Marin Software: The San Francisco company manages cloud-based digital advertising systems. It filed a confidential IPO registration and later disclosed several amendments requested by the SEC. Its revenue is growing quickly, but the seven-year-old software firm is still in the red. So is Marin’s stock. Since its IPO on the New York Stock Exchange in March, its shares have fallen 14 percent.
Floodwaters have washed out roads and made it difficult to get to many people. Bad weather grounded helicopters on Sunday. Though more rain is expected, authorities think the rescue flights will be able to resume Monday. Hundreds of people remain unaccounted for.
We get inflation figures for August on Tuesday. Back in July, the Consumer Price Index was up just 0.2 percent. Economists expect inflation to have remained modest in August, with a 0.2 percent increase in CPI month-to-month, and a 1.7 percent increase year-to-year. Similar increases are expected for the core CPI, excluding more volatile food and energy prices. Producer prices rose in August by just 0.3 percent month-to-month, and are up 1.4 percent since August 2012.
All of these recent inflation measures fall below the Fed’s currently stated target of 2.0 percent annual inflation.
The inflation picture is part of the background to a much-anticipated meeting of the Federal Reserve’s Open Market Committee (FOMC) this week. Policymakers are expected to decide when they will begin 'tapering' their current round of quantitative easing, in which the Fed has been purchasing $85 billion/month in assets -- government bonds and mortgage-backed securities.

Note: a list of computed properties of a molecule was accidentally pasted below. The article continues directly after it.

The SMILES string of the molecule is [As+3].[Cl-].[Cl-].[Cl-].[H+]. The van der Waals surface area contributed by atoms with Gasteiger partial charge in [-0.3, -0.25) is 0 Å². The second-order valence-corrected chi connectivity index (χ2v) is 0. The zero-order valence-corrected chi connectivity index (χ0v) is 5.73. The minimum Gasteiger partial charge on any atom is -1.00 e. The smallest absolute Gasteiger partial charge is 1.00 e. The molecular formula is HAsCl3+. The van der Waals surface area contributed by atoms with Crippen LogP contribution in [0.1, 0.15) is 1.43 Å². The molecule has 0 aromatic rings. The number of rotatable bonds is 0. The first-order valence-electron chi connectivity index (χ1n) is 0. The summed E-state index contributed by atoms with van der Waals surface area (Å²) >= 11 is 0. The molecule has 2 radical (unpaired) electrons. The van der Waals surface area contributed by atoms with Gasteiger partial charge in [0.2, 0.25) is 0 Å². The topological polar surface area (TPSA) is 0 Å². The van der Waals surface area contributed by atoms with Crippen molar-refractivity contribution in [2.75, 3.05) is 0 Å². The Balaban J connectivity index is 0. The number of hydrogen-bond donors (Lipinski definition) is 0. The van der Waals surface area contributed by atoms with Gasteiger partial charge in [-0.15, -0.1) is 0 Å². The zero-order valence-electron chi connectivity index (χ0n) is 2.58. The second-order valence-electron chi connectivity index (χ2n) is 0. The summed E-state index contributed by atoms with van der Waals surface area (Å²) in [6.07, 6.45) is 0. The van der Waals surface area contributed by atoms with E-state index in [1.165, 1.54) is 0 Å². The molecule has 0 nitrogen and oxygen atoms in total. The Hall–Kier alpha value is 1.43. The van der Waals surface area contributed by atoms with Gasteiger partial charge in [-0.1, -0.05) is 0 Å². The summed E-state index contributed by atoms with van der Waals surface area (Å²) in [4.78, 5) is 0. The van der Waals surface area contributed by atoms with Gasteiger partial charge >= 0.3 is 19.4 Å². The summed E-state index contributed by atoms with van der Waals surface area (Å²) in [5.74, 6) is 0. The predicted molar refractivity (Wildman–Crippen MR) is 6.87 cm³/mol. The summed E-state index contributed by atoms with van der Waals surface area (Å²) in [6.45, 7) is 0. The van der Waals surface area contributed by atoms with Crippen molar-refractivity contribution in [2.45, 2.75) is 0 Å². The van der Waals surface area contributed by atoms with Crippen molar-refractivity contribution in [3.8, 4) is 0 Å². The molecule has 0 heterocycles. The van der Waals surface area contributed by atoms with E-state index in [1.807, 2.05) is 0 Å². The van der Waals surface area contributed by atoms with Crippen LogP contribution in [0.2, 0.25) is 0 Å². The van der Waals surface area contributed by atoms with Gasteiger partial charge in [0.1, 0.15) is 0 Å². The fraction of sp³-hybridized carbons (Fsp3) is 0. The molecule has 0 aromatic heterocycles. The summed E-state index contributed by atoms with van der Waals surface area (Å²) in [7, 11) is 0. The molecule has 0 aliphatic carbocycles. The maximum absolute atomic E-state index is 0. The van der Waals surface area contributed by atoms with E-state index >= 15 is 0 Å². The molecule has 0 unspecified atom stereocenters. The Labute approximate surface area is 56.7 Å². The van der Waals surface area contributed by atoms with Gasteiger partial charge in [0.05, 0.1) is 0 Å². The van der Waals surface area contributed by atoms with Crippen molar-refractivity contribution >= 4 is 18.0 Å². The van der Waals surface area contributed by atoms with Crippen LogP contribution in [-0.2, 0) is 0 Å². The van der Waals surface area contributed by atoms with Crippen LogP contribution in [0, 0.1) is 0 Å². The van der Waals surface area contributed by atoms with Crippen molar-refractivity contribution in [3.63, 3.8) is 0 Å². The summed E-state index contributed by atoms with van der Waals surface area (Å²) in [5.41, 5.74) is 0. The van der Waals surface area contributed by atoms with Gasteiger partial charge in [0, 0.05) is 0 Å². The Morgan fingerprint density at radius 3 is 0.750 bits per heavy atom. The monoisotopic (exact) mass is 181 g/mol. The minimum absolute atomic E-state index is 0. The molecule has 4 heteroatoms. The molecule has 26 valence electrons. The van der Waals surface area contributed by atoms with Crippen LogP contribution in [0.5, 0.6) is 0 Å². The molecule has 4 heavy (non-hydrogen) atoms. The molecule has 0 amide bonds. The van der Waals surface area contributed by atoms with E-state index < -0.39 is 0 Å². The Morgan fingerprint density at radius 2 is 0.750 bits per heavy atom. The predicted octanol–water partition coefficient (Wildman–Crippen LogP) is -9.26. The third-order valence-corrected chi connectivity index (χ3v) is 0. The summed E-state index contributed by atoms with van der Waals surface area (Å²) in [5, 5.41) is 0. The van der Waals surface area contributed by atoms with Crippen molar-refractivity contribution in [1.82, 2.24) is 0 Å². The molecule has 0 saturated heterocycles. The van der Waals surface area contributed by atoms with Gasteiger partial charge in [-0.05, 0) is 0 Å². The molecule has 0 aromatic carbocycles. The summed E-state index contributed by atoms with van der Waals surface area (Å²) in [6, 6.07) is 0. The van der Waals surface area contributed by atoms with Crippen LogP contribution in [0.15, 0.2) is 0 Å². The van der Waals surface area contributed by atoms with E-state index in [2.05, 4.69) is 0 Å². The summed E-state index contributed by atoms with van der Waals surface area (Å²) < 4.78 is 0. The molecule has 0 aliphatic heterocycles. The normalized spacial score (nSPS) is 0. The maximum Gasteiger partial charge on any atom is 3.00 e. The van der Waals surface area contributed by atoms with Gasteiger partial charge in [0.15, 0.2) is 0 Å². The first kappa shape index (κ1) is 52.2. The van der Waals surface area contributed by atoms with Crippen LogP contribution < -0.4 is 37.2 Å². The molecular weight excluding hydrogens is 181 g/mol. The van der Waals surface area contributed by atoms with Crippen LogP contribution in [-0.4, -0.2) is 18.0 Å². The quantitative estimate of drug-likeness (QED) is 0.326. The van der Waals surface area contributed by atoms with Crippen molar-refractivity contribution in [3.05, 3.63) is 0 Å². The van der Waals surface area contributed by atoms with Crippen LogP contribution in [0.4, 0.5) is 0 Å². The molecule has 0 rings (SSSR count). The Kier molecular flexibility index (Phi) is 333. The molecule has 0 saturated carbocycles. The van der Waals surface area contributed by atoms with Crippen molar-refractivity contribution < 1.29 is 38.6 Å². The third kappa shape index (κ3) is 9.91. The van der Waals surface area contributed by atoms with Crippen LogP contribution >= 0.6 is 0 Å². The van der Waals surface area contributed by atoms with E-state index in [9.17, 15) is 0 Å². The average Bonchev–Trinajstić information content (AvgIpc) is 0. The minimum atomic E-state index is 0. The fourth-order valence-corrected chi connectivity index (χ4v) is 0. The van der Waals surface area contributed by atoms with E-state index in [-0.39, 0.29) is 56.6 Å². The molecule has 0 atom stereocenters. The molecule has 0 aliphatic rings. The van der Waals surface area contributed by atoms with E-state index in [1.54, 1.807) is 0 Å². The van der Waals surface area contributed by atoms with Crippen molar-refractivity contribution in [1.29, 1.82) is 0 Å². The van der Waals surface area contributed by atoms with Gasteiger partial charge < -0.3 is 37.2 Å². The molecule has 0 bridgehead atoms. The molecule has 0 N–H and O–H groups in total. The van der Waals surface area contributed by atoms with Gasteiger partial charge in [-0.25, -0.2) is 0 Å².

The debate among economists: should the Fed begin ratcheting down its monetary stimulus and let credit start to tighten? If not, could the economy eventually overheat, sparking runaway inflation?
It’s a scary prospect for some, who live with memories of speeches like this, by President Carter in 1978: “The most serious problem that our nation has is inflation. And it’s getting worse.” By the late 1970s, President Carter would face double-digit inflation, topping 14 percent in the volatile election year of 1980.
“You’ve still got the generation of economists who came of age in the 1970s, when inflation was a serious problem, who are still fighting that war,” says Bruce Bartlett. He served in senior White House and Treasury positions in the Ronald Reagan and George H.W. Bush Administrations.
Lately, in columns on the Economix blog at The New York Times, Bartlett has been criticizing what he calls “inflation-phobes,” including some top policymakers at the Federal Reserve.
“Many of these bank presidents are inflation hawks,” says Bartlett. “Not that they have prevented inflation from happening” -- he points out that inflation has been tame throughout the post-recession recovery, generally falling below the Fed’s own 2.0-percent annual target. “Rather, they have kept growth slower than it would otherwise be, by preventing the Fed from taking additional actions that would have increased economic growth, because, they keep arguing, we must always fight inflation first, and not worry about unemployment.”